Technology stocks have a reputation for being volatile, no doubt due to the incredibly dynamic nature of the technology industry in general. However, the same fundamental rules that apply to non-technology stocks applies to technology stocks: buying and holding high-quality businesses for the long-term is often a great way to build wealth.
In this column, I'd like to talk about two beaten down tech stocks -- suppliers to Apple (AAPL 2.45%), in fact -- that have solid long-term prospects and that tech investors should consider buying: Synaptics (SYNA 4.41%), and Skyworks Solutions (SWKS 3.99%).
Synaptics' woes seem temporary
Synaptics develops what are called "human interface solutions" -- in other words, the technologies implemented in modern computers to allow people to interact with them. Examples include touch controllers for smartphones/tablets, PC touchpad controllers, pressure sensors technology for mobile devices (aka 3D Touch), display driver chips, and more.
The stock recently tumbled from north of $85 per share to under $70 per share as a result of a significant revenue miss in its recent quarter and very ugly forward guidance ($300-$340 million against consensus estimates of $478.6 million).
The miss, according to CEO Rick Bergman, is attributable to a "precipitous drop in order levels within the smartphone market, specifically around our display driver customer." In addition to weakness in premium smartphones, PC-related revenue also came under pressure as a result of the continued weakness in the PC market overall.
Bergman also noted that the company is taking a "cautious approach" to setting its guidance for the fourth fiscal quarter "in anticipation that the level of product currently in the supply chain will be sufficient to meet the reduced demand for our display driver products from high-end smartphone OEMs."
Although the picture looks pretty grim in the near-term, there's a solid chance that things could rebound in the second half of the calendar year. Apple's upcoming iPhone 7-series launch could help, particularly on the display driver side of things, and management has indicated that it has secured many wins for its finger-print sensors as well as its ClearForce technology (Apple 3D Touch clone).
In my view, Synaptics is a company that executes very well on technology but is currently facing a slump due to factors largely outside its control. If those factors subside, I expect Synaptics' financials, and ultimately its stock, to sharply rebound.
As a result, Synaptics could be a very interesting buy here for the patient tech investor.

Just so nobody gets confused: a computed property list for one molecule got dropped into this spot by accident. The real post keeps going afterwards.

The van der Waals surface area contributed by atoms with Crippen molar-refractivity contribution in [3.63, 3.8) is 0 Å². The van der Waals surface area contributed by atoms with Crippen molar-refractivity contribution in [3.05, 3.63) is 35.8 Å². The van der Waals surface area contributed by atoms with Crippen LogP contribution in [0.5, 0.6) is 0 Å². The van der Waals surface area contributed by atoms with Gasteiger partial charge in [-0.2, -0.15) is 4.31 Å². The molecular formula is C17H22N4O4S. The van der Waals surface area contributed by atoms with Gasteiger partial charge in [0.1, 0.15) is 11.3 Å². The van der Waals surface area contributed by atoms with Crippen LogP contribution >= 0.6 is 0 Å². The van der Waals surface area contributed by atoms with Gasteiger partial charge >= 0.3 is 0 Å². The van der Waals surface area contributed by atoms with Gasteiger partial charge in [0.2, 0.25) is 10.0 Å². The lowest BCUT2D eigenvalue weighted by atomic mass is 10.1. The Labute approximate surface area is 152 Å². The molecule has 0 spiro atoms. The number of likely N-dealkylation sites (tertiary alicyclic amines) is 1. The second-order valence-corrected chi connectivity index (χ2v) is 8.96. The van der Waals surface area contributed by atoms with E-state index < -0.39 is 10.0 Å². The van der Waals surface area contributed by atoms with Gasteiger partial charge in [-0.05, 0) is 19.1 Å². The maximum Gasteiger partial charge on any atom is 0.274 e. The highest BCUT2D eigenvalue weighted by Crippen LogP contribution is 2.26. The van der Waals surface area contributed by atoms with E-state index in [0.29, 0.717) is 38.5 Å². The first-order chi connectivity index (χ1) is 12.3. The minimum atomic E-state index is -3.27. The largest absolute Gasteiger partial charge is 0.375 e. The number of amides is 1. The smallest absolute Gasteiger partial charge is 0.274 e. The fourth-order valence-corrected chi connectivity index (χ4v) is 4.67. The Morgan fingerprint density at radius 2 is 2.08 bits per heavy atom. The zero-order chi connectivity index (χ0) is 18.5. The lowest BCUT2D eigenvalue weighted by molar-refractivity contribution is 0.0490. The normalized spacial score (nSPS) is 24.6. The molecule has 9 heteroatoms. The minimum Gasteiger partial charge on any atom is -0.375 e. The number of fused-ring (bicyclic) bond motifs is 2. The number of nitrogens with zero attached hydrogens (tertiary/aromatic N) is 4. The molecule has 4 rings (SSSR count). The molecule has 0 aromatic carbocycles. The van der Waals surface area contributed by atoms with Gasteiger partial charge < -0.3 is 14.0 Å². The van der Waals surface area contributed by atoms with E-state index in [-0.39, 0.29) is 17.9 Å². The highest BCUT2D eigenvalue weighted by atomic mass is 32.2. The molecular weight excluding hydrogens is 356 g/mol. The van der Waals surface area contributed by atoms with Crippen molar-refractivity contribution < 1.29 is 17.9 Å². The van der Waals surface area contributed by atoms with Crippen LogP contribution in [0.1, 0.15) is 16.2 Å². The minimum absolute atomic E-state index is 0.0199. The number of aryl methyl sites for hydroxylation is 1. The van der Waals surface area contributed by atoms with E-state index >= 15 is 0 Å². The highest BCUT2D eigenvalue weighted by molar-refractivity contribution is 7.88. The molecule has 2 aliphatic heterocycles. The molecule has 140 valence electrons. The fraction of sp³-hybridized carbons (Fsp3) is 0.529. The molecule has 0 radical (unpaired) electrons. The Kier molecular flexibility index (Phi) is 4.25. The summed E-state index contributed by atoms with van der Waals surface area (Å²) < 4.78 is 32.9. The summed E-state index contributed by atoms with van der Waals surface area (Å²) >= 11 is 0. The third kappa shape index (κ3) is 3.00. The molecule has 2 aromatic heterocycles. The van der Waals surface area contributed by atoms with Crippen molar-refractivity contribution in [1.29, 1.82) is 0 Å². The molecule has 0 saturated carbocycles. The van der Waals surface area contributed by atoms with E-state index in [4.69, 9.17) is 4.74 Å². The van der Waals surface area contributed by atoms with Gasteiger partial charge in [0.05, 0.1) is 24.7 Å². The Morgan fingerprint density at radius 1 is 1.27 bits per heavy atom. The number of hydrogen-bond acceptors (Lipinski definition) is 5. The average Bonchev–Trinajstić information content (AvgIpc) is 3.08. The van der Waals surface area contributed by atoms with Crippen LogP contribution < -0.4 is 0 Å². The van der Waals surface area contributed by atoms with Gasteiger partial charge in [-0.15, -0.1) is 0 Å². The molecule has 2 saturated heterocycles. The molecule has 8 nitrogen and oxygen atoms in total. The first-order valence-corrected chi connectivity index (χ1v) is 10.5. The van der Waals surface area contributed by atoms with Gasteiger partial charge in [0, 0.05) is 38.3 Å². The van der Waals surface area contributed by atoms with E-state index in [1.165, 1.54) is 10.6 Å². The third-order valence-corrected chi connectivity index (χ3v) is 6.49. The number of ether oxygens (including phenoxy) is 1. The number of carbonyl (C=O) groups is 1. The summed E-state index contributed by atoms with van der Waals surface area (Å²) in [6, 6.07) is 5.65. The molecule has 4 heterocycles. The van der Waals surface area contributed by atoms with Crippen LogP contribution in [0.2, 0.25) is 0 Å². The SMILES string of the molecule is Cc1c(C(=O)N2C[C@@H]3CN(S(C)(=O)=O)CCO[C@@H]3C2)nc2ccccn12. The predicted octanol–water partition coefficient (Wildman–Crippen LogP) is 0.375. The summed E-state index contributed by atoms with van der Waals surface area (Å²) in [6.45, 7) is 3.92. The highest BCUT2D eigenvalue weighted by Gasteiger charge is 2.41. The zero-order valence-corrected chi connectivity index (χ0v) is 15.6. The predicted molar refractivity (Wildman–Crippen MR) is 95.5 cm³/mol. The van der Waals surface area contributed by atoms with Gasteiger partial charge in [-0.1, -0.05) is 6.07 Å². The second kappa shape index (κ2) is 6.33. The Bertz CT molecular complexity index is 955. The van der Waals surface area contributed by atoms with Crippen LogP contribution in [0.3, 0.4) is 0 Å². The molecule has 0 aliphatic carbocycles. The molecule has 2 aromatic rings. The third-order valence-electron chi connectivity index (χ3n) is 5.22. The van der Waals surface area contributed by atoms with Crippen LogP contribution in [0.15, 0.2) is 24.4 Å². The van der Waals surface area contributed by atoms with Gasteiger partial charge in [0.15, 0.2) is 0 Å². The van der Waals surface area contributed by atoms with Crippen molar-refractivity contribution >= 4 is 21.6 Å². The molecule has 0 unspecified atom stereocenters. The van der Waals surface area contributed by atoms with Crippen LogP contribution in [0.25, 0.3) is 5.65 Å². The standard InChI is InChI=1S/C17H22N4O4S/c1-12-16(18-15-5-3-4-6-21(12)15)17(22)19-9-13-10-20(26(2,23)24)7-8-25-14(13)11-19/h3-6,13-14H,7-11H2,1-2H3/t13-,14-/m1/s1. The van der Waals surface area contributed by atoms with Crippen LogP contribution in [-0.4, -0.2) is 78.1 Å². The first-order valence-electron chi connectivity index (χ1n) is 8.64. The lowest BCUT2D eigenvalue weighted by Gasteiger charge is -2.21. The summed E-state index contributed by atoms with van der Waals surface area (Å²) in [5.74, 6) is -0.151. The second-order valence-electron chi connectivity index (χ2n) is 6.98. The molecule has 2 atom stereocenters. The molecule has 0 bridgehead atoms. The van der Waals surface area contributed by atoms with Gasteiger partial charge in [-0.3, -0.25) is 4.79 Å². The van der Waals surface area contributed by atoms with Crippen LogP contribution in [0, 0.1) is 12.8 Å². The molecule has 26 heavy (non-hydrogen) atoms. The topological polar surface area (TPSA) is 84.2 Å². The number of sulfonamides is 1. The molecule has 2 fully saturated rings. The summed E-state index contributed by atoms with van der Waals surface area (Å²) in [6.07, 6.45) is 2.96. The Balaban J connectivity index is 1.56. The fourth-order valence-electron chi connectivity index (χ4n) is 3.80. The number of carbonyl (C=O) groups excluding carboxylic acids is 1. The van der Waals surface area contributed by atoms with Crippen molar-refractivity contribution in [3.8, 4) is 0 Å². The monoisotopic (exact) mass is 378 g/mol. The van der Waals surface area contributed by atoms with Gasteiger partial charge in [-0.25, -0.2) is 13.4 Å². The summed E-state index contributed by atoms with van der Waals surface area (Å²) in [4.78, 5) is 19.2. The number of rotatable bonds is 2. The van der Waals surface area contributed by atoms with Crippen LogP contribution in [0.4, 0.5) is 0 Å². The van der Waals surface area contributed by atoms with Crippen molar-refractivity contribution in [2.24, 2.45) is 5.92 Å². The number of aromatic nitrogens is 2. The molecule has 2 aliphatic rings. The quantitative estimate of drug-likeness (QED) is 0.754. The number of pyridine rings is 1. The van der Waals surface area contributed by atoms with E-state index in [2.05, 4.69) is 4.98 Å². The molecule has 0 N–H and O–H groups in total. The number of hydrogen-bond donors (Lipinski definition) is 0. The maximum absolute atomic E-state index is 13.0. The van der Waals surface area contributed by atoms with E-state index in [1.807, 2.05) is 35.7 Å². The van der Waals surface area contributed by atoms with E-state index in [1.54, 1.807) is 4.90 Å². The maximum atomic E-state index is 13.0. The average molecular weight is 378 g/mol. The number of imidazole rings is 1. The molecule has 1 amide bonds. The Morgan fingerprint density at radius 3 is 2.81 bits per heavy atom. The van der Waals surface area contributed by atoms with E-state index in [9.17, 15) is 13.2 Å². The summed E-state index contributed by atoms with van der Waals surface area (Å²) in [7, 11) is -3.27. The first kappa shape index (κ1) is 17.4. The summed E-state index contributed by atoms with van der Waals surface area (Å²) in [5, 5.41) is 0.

Skyworks: revenue growth even if iPhone units don't
Skyworks is a well-known supplier of Radio Frequency, or RF, chips into the smartphone market, as well as into other applications.
The very interesting thing about being an RF chip player is that each year, the complexity of the RF technology required in smartphones goes up.
"Among our top customers, we see complexity and increasing performance requirements driving content expansion across the board," said Skyworks CEO David Aldrich on a recent conference call with analysts.
"For example, our overall content on Samsung's (NASDAQOTH: SSNLF) flagship Galaxy S7 platform is up 20% versus prior models," Aldrich added. He also pointed to a 40% increase in content within Huawei's "new flagship smartphone platforms."
The upshot of this continued surge in RF content inside of smartphones is that even in an environment in which units aren't growing, Skyworks can still see total revenue growth. There's little doubt that this increase in content/complexity is helping to fuel the company's gross profit margin growth, which Aldrich said came in at up 410 basis points (i.e. 4.1%) year-over-year.
As of a recent check, Skyworks trades at $67.12 per share, down substantially from its 52-week high of $112.88. On a Generally Accepted Accounting Principles basis, Skyworks delivered $4.91 per share in earnings, and I believe over the long-term this can continue to grow.
I think at current levels, Skyworks shares look compelling and could be a very interesting way to play a potential recovery in the smartphone market (especially iPhone), particularly since it can grow revenue fairly independently of industry unit growth through content growth.